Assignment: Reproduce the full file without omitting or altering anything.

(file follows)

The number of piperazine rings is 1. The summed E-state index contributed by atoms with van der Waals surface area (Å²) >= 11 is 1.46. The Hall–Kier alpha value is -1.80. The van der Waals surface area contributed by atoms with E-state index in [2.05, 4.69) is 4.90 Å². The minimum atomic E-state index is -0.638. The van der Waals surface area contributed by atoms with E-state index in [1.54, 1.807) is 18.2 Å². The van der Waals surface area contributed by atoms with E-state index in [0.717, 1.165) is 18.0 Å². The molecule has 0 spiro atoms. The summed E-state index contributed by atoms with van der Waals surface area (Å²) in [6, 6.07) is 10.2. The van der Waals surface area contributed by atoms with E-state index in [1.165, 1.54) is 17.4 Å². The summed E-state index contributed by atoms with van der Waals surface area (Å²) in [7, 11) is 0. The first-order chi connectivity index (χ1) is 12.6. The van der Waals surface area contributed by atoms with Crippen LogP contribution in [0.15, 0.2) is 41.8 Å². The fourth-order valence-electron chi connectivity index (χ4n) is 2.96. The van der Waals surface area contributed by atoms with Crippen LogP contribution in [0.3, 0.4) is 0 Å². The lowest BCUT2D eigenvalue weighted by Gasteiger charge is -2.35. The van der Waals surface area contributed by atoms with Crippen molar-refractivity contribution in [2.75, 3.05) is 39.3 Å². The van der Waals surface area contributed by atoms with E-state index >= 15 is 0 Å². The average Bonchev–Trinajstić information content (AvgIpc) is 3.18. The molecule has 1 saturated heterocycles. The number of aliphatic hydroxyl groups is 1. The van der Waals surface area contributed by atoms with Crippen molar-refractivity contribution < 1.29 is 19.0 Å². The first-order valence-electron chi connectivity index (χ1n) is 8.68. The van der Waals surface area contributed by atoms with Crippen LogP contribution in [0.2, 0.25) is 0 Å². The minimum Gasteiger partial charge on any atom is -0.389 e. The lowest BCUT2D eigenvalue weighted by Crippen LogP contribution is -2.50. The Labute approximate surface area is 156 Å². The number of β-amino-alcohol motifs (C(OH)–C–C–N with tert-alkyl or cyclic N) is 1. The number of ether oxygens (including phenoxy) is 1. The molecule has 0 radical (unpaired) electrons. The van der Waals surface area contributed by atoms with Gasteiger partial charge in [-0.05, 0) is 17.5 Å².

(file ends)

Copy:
The number of piperazine rings is 1. The summed E-state index contributed by atoms with van der Waals surface area (Å²) >= 11 is 1.46. The Hall–Kier alpha value is -1.80. The van der Waals surface area contributed by atoms with E-state index in [2.05, 4.69) is 4.90 Å². The minimum atomic E-state index is -0.638. The van der Waals surface area contributed by atoms with E-state index in [1.54, 1.807) is 18.2 Å². The van der Waals surface area contributed by atoms with E-state index in [0.717, 1.165) is 18.0 Å². The molecule has 0 spiro atoms. The summed E-state index contributed by atoms with van der Waals surface area (Å²) in [6, 6.07) is 10.2. The van der Waals surface area contributed by atoms with E-state index in [1.165, 1.54) is 17.4 Å². The summed E-state index contributed by atoms with van der Waals surface area (Å²) in [7, 11) is 0. The first-order chi connectivity index (χ1) is 12.6. The van der Waals surface area contributed by atoms with Crippen LogP contribution in [0.15, 0.2) is 41.8 Å². The fourth-order valence-electron chi connectivity index (χ4n) is 2.96. The van der Waals surface area contributed by atoms with Crippen LogP contribution in [0.3, 0.4) is 0 Å². The lowest BCUT2D eigenvalue weighted by Gasteiger charge is -2.35. The van der Waals surface area contributed by atoms with Crippen molar-refractivity contribution in [2.75, 3.05) is 39.3 Å². The van der Waals surface area contributed by atoms with E-state index >= 15 is 0 Å². The average Bonchev–Trinajstić information content (AvgIpc) is 3.18. The molecule has 1 saturated heterocycles. The number of aliphatic hydroxyl groups is 1. The van der Waals surface area contributed by atoms with Crippen molar-refractivity contribution < 1.29 is 19.0 Å². The first-order valence-electron chi connectivity index (χ1n) is 8.68. The van der Waals surface area contributed by atoms with Crippen LogP contribution in [0.2, 0.25) is 0 Å². The minimum Gasteiger partial charge on any atom is -0.389 e. The lowest BCUT2D eigenvalue weighted by Crippen LogP contribution is -2.50. The Labute approximate surface area is 156 Å². The number of β-amino-alcohol motifs (C(OH)–C–C–N with tert-alkyl or cyclic N) is 1. The number of ether oxygens (including phenoxy) is 1. The molecule has 0 radical (unpaired) electrons. The van der Waals surface area contributed by atoms with Gasteiger partial charge in [-0.05, 0) is 17.5 Å².